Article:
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§ 2.332 General case scheduling and management.

(a) Scheduling order. The presiding officer shall, as soon as practicable after consulting with the parties by a scheduling conference, telephone, mail, or other suitable means, enter a scheduling order that establishes limits for the time to file motions, conclude discovery, commence the oral phase of the hearing (if applicable), and take other actions in the proceeding. The scheduling order may also include:

(1) Modifications of the times for disclosures under §§ 2.336 and 2.704 and of the extent of discovery to be permitted;

(2) The date or dates for prehearing conferences; and

(3) Any other matters appropriate in the circumstances of the proceeding.

(b) Model milestones. In developing the scheduling order under paragraph (a) of this section, the presiding officer shall utilize the applicable model milestones in Appendix B to this part as a starting point. The presiding officer shall make appropriate modifications based upon all relevant information, including but not limited to, the number of contentions admitted, the complexity of the issues presented, relevant considerations which a party may bring to the attention of the presiding officer, the NRC staff's schedule for completion of its safety and environmental evaluations (paragraph (e) of this section), and the NRC's interest in providing a fair and expeditious resolution of the issues sought to be adjudicated by the parties in the proceeding.

(1) Whether the requesting party has exercised due diligence to adhere to the schedule;

(2) Whether the requested change is the result of unavoidable circumstances; and

(3) Whether the other parties have agreed to the change and the overall effect of the change on the schedule of the case.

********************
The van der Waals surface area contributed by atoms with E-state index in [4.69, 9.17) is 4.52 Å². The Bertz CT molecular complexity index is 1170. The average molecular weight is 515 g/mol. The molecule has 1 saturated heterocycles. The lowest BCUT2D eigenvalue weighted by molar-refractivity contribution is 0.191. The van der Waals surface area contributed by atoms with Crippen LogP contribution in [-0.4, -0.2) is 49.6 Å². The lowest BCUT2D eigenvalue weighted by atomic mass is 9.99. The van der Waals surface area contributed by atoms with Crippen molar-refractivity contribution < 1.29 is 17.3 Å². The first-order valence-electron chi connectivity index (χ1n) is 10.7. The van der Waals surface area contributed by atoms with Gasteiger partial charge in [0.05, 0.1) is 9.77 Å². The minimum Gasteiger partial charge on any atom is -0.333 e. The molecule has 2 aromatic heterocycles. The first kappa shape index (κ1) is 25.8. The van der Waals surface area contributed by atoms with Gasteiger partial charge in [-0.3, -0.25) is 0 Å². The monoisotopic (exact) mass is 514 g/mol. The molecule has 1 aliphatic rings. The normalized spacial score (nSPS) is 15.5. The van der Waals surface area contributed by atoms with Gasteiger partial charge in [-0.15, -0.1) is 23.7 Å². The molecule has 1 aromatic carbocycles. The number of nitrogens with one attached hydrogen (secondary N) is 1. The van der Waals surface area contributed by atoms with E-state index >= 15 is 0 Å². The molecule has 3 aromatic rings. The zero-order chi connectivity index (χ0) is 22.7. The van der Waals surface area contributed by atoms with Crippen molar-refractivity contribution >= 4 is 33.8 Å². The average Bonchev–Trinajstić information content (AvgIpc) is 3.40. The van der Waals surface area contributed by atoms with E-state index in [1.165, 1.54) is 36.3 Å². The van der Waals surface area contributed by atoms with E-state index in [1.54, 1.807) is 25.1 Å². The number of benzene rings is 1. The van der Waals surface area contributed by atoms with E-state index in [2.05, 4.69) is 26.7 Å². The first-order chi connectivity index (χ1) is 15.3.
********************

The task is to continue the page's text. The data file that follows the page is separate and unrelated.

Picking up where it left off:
(c) Objectives of scheduling order. The scheduling order must have as its objectives proper case management purposes such as:

(1) Expediting the disposition of the proceeding;

(2) Establishing early and continuing control so that the proceeding will not be protracted because of lack of management;

(3) Discouraging wasteful prehearing activities;

(4) Improving the quality of the hearing through more thorough preparation; and

(5) Facilitating the settlement of the proceeding or any portions thereof, including the use of Alternative Dispute Resolution, when and if the presiding officer, upon consultation with the parties, determines that these types of efforts should be pursued.

(d) Effect of NRC staff's schedule on scheduling order. In establishing a schedule, the presiding officer shall take into consideration the NRC staff's projected schedule for completion of its safety and environmental evaluations to ensure that the hearing schedule does not adversely impact the staff's ability to complete its reviews in a timely manner. Hearings on safety issues may be commenced before publication of the NRC staff's safety evaluation upon a finding by the presiding officer that commencing the hearings at that time would expedite the proceeding. Where an environmental impact statement (EIS) is involved, hearings on environmental issues addressed in the EIS may not commence before the issuance of the final EIS. In addition, discovery against the NRC staff on safety or environmental issues, respectively, should be suspended until the staff has issued the SER or EIS, unless the presiding officer finds that the commencement of discovery against the NRC staff (as otherwise permitted by the provisions of this part) before the publication of the pertinent document will not adversely affect completion of the document and will expedite the hearing.

[70 FR 20461, Apr. 20, 2005]

Page Last Reviewed/Updated Thursday, July 25, 2013